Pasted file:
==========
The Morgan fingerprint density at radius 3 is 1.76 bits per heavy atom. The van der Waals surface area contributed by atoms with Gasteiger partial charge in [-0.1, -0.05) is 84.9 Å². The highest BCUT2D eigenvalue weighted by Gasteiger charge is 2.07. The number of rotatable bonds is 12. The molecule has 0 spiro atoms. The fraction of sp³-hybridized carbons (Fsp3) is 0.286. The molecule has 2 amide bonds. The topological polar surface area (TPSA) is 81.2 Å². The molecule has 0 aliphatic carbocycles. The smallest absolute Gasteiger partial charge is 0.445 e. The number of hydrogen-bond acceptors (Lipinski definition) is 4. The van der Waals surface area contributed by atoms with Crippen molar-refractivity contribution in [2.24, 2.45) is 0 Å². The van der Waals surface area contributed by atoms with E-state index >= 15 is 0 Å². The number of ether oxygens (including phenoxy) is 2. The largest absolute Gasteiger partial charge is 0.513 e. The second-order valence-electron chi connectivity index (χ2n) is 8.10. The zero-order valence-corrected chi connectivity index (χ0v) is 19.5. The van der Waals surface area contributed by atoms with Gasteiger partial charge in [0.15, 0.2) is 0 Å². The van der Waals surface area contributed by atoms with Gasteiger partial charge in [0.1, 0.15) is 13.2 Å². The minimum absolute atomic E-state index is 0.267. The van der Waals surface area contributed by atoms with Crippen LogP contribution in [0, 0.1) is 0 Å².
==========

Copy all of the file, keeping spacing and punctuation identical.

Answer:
The Morgan fingerprint density at radius 3 is 1.76 bits per heavy atom. The van der Waals surface area contributed by atoms with Gasteiger partial charge in [-0.1, -0.05) is 84.9 Å². The highest BCUT2D eigenvalue weighted by Gasteiger charge is 2.07. The number of rotatable bonds is 12. The molecule has 0 spiro atoms. The fraction of sp³-hybridized carbons (Fsp3) is 0.286. The molecule has 2 amide bonds. The topological polar surface area (TPSA) is 81.2 Å². The molecule has 0 aliphatic carbocycles. The smallest absolute Gasteiger partial charge is 0.445 e. The number of hydrogen-bond acceptors (Lipinski definition) is 4. The van der Waals surface area contributed by atoms with Crippen molar-refractivity contribution in [2.24, 2.45) is 0 Å². The van der Waals surface area contributed by atoms with E-state index >= 15 is 0 Å². The number of ether oxygens (including phenoxy) is 2. The largest absolute Gasteiger partial charge is 0.513 e. The second-order valence-electron chi connectivity index (χ2n) is 8.10. The zero-order valence-corrected chi connectivity index (χ0v) is 19.5. The van der Waals surface area contributed by atoms with Gasteiger partial charge in [0.15, 0.2) is 0 Å². The van der Waals surface area contributed by atoms with Gasteiger partial charge in [0.1, 0.15) is 13.2 Å². The minimum absolute atomic E-state index is 0.267. The van der Waals surface area contributed by atoms with Crippen LogP contribution in [0, 0.1) is 0 Å².